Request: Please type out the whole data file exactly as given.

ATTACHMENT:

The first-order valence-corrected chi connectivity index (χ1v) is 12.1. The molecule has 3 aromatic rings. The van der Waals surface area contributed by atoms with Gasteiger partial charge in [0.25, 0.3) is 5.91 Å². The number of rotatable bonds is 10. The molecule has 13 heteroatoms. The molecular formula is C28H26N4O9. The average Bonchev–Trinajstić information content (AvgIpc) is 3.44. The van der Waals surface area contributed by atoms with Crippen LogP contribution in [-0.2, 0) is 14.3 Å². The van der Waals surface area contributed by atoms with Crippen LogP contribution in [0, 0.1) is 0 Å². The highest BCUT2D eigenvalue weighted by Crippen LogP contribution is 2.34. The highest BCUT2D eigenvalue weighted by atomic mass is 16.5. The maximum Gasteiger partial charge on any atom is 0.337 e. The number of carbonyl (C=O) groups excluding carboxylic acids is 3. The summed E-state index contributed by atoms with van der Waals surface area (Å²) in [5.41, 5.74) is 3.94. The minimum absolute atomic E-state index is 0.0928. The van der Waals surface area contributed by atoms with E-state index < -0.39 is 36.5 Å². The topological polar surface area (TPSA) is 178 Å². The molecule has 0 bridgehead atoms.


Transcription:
The first-order valence-corrected chi connectivity index (χ1v) is 12.1. The molecule has 3 aromatic rings. The van der Waals surface area contributed by atoms with Gasteiger partial charge in [0.25, 0.3) is 5.91 Å². The number of rotatable bonds is 10. The molecule has 13 heteroatoms. The molecular formula is C28H26N4O9. The average Bonchev–Trinajstić information content (AvgIpc) is 3.44. The van der Waals surface area contributed by atoms with Crippen LogP contribution in [-0.2, 0) is 14.3 Å². The van der Waals surface area contributed by atoms with Crippen LogP contribution in [0, 0.1) is 0 Å². The highest BCUT2D eigenvalue weighted by Crippen LogP contribution is 2.34. The highest BCUT2D eigenvalue weighted by atomic mass is 16.5. The maximum Gasteiger partial charge on any atom is 0.337 e. The number of carbonyl (C=O) groups excluding carboxylic acids is 3. The summed E-state index contributed by atoms with van der Waals surface area (Å²) in [5.41, 5.74) is 3.94. The minimum absolute atomic E-state index is 0.0928. The van der Waals surface area contributed by atoms with E-state index < -0.39 is 36.5 Å². The topological polar surface area (TPSA) is 178 Å². The molecule has 0 bridgehead atoms.